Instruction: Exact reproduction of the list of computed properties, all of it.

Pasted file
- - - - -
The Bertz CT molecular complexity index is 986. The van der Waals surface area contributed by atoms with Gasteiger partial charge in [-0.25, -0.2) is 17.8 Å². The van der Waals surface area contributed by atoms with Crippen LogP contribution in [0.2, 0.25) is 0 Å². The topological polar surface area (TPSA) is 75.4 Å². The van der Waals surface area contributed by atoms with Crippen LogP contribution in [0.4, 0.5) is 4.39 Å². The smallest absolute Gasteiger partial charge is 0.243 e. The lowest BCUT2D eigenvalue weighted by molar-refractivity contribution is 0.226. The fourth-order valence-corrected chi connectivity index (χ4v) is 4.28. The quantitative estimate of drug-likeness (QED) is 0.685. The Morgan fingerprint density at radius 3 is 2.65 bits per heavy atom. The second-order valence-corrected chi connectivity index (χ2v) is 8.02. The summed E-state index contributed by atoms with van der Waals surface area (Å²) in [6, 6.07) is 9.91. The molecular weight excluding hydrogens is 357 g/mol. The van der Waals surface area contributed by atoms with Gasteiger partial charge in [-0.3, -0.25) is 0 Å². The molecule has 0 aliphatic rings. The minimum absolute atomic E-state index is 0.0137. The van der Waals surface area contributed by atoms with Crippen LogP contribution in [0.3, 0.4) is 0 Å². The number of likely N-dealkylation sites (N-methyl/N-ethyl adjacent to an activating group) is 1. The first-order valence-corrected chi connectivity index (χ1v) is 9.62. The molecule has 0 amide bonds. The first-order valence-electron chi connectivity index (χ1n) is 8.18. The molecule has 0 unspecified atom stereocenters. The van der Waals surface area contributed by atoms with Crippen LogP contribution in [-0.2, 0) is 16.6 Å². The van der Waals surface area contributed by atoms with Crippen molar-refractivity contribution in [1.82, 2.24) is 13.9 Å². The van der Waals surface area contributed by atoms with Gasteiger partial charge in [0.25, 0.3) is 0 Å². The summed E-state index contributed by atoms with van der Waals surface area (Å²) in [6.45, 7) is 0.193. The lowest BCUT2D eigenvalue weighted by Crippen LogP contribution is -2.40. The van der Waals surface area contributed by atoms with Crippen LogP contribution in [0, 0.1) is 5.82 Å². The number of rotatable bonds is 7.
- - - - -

The Bertz CT molecular complexity index is 986. The van der Waals surface area contributed by atoms with Gasteiger partial charge in [-0.25, -0.2) is 17.8 Å². The van der Waals surface area contributed by atoms with Crippen LogP contribution in [0.2, 0.25) is 0 Å². The topological polar surface area (TPSA) is 75.4 Å². The van der Waals surface area contributed by atoms with Crippen LogP contribution in [0.4, 0.5) is 4.39 Å². The smallest absolute Gasteiger partial charge is 0.243 e. The lowest BCUT2D eigenvalue weighted by molar-refractivity contribution is 0.226. The fourth-order valence-corrected chi connectivity index (χ4v) is 4.28. The quantitative estimate of drug-likeness (QED) is 0.685. The Morgan fingerprint density at radius 3 is 2.65 bits per heavy atom. The second-order valence-corrected chi connectivity index (χ2v) is 8.02. The summed E-state index contributed by atoms with van der Waals surface area (Å²) in [6, 6.07) is 9.91. The molecular weight excluding hydrogens is 357 g/mol. The van der Waals surface area contributed by atoms with Gasteiger partial charge in [-0.3, -0.25) is 0 Å². The molecule has 0 aliphatic rings. The minimum absolute atomic E-state index is 0.0137. The van der Waals surface area contributed by atoms with Crippen LogP contribution in [0.3, 0.4) is 0 Å². The number of likely N-dealkylation sites (N-methyl/N-ethyl adjacent to an activating group) is 1. The first-order valence-corrected chi connectivity index (χ1v) is 9.62. The molecule has 0 amide bonds. The first-order valence-electron chi connectivity index (χ1n) is 8.18. The molecule has 0 unspecified atom stereocenters. The van der Waals surface area contributed by atoms with Crippen LogP contribution in [-0.2, 0) is 16.6 Å². The van der Waals surface area contributed by atoms with Crippen molar-refractivity contribution in [1.82, 2.24) is 13.9 Å². The van der Waals surface area contributed by atoms with Gasteiger partial charge in [0.25, 0.3) is 0 Å². The summed E-state index contributed by atoms with van der Waals surface area (Å²) in [6.45, 7) is 0.193. The lowest BCUT2D eigenvalue weighted by Crippen LogP contribution is -2.40. The van der Waals surface area contributed by atoms with Crippen LogP contribution in [0, 0.1) is 5.82 Å². The number of rotatable bonds is 7.